Man in office at computer.

The power of addiction: What does the UK public depend upon?

What’s the greatest addiction in the UK today?

Many people would say nicotine.

Yet there are a whole host of other activities, habits and items which some people believe are equally, if not more, addictive. In a bid to discover exactly what qualifies as an addiction in the eyes of the great British public, we conducted a survey amongst 2,000 respondents – and found some intriguing results.

Perhaps unsurprisingly, the survey revealed that almost half of the survey respondents voted in favour of mobile phones being classed as an addiction. What’s more, a considerable 18% admitted to spending between 30 minutes to one hour every day on these apparently essential devices, which over the course of a year, could equate to a total of 15 days.

Given the undeniable need for mobile phones for both business and leisure purposes in today’s society, it’s almost inevitable that so many of us just can’t live without them.

Keeping it Social

Graph showing what the British public consider to be addictions.

But there’s something even more addictive! Social media was cited as an addiction for more than half of respondents, with 10% of the UK spending at least an hour a day on the likes of Facebook, Twitter and LinkedIn.

While these networks are an indispensable means of communicating with friends, family, colleagues and even celebrities, as well as keeping up-to-date with the latest news, the risk that face-to-face interaction is neglected in favour of virtual communication is becoming increasingly prevalent.

The most cited modern day addiction however, accounting for 53% of the votes, is gaming – a popular pastime for millions of people around the world. According to our data, the average gamer spends around 30 minutes playing on their computer or console each day.

Addicted to Love

While these activities are arguably obvious forms of addiction in today’s technology-driven society, a number of other less striking habits were also characterised as addictions.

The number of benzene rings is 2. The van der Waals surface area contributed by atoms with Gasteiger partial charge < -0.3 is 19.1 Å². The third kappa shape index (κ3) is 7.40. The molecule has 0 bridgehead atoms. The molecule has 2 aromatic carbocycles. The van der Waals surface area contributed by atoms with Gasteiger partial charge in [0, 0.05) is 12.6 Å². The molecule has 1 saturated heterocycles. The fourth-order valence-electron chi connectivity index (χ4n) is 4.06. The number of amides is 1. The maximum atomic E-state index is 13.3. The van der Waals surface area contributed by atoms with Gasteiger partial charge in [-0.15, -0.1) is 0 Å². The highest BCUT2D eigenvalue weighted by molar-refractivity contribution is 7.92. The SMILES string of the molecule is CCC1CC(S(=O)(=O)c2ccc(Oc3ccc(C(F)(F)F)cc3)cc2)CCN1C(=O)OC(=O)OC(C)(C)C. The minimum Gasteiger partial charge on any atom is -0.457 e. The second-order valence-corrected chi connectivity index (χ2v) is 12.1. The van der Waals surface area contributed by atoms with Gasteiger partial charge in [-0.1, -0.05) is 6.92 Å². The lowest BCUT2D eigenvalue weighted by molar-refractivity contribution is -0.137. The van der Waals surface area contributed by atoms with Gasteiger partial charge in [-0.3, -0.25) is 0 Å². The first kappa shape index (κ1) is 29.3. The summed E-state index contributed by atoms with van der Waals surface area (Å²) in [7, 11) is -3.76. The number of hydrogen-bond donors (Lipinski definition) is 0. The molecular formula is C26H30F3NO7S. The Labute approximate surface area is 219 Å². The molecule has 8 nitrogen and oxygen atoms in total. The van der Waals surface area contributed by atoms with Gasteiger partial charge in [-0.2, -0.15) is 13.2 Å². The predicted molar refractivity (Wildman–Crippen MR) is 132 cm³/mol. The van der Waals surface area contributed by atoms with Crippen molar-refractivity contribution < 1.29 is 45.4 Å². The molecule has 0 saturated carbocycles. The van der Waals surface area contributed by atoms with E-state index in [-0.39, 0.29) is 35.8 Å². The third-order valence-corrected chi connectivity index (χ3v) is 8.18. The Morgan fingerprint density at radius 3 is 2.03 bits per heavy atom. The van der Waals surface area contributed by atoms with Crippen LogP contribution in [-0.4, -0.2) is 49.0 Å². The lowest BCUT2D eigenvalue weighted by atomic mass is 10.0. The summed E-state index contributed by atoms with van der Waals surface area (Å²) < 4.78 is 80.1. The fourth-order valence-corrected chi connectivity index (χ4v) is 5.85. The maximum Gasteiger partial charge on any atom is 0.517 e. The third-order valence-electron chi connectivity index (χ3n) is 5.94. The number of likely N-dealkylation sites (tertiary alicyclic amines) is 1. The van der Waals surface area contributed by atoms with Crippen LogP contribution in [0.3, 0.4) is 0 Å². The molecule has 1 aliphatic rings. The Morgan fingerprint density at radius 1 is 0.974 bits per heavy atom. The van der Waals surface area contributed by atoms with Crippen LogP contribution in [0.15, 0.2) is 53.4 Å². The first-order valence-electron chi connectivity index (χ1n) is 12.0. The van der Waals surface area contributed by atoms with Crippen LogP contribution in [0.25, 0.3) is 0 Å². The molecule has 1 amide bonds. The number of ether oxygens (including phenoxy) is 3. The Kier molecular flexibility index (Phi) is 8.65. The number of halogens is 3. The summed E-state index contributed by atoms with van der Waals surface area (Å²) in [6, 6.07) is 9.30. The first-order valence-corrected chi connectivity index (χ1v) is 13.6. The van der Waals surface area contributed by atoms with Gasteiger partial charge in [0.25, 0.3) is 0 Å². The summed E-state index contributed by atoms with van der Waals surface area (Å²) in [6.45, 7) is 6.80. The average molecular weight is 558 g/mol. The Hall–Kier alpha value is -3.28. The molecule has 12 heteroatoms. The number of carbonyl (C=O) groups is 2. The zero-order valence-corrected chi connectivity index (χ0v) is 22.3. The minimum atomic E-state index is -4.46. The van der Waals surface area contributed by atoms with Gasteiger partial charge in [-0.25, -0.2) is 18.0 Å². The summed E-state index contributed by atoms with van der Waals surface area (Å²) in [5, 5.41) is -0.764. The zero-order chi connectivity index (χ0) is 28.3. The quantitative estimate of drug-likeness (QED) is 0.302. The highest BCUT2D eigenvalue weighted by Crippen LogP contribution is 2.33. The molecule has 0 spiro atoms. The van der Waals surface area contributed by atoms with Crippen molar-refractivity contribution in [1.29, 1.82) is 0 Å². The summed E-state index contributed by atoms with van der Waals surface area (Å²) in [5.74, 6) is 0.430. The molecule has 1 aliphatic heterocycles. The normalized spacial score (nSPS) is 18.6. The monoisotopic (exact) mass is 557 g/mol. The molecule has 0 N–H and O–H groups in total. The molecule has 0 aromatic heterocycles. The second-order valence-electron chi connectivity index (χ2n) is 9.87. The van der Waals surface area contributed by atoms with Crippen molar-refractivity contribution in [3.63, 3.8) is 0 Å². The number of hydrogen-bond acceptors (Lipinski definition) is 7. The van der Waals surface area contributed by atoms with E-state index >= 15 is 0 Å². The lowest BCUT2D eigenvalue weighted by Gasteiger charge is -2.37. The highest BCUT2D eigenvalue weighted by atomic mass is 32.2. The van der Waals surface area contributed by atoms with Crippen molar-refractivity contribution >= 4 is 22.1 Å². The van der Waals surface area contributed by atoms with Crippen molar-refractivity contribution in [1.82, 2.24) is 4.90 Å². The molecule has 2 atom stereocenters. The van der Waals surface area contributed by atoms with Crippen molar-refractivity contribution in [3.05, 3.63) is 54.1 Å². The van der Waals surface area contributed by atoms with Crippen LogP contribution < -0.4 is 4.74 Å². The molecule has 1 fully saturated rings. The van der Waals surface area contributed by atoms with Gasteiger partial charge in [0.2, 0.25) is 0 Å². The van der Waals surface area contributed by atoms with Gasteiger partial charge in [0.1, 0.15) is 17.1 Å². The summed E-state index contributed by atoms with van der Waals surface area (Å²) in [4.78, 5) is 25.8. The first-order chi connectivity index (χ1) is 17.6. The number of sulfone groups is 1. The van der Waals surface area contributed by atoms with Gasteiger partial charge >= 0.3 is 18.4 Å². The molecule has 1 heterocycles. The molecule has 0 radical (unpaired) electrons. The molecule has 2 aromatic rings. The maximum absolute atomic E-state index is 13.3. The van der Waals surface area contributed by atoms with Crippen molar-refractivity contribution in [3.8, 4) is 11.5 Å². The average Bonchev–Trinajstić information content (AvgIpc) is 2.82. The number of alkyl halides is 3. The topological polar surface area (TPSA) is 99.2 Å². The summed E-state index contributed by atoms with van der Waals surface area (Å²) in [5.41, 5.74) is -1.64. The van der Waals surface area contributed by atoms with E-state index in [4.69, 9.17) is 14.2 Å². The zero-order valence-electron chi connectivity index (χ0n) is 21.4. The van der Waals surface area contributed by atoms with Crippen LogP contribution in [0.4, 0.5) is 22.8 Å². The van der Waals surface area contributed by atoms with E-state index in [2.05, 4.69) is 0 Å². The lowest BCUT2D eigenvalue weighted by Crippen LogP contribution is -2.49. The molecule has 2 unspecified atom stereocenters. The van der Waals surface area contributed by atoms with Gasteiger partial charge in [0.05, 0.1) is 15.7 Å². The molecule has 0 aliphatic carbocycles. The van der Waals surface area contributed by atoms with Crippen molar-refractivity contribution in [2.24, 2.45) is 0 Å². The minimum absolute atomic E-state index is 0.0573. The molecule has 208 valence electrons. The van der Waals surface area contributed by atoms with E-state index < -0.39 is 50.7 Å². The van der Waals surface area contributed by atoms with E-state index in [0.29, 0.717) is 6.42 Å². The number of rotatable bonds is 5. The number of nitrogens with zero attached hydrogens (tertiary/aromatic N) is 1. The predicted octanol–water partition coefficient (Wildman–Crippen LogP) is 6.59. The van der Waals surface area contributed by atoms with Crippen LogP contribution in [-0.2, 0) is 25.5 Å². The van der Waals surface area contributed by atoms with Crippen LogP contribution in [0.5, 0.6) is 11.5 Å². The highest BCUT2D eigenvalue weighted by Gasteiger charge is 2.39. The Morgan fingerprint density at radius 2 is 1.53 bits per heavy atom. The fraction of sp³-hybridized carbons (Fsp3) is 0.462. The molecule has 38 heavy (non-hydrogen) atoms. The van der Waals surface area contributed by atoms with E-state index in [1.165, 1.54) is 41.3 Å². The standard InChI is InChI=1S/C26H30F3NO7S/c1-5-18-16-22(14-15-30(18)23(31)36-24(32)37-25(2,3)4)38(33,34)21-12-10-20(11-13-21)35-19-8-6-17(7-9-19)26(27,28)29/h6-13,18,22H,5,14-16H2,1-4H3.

Nearly a quarter of those surveyed believed that the need to be in a relationship could be considered an addiction, with almost a third admitting that they are dependent upon having a partner. Interestingly enough, a larger proportion of males responded in this way, accounting for 37% of the votes, compared to just 27% of females.

Get the Look

Personal appearance was also voted for by 34% of respondents, with the need to look good being a priority for over a fifth of people in the UK. While some may consider vanity to be a typically female characteristic, the survey revealed that around 16% of men are in fact obsessed with their physical appearance.

In keeping with the theme of bodily aesthetics, calorie counting, one of the country’s latest crazes amongst health and fitness fanatics, is considered to be an addictive trend, gaining just shy of 40% of the votes.

Living to Work

work addiction small

While many deem work to be something they are obliged to undertake for specified number of hours each week, our survey has also shown that there are in fact more workaholics out there than you might assume. Working overtime was defined as an addiction by 23% of the survey’s participants, while around 10% of employees are obsessed with doing so, be it at the office or in the comfort of their own home.

(Incidentally, this post was sent to me at 11.00 at night 😉 )

What do you think? Are these really addictions, and are they a problem? Let me know in the comments!

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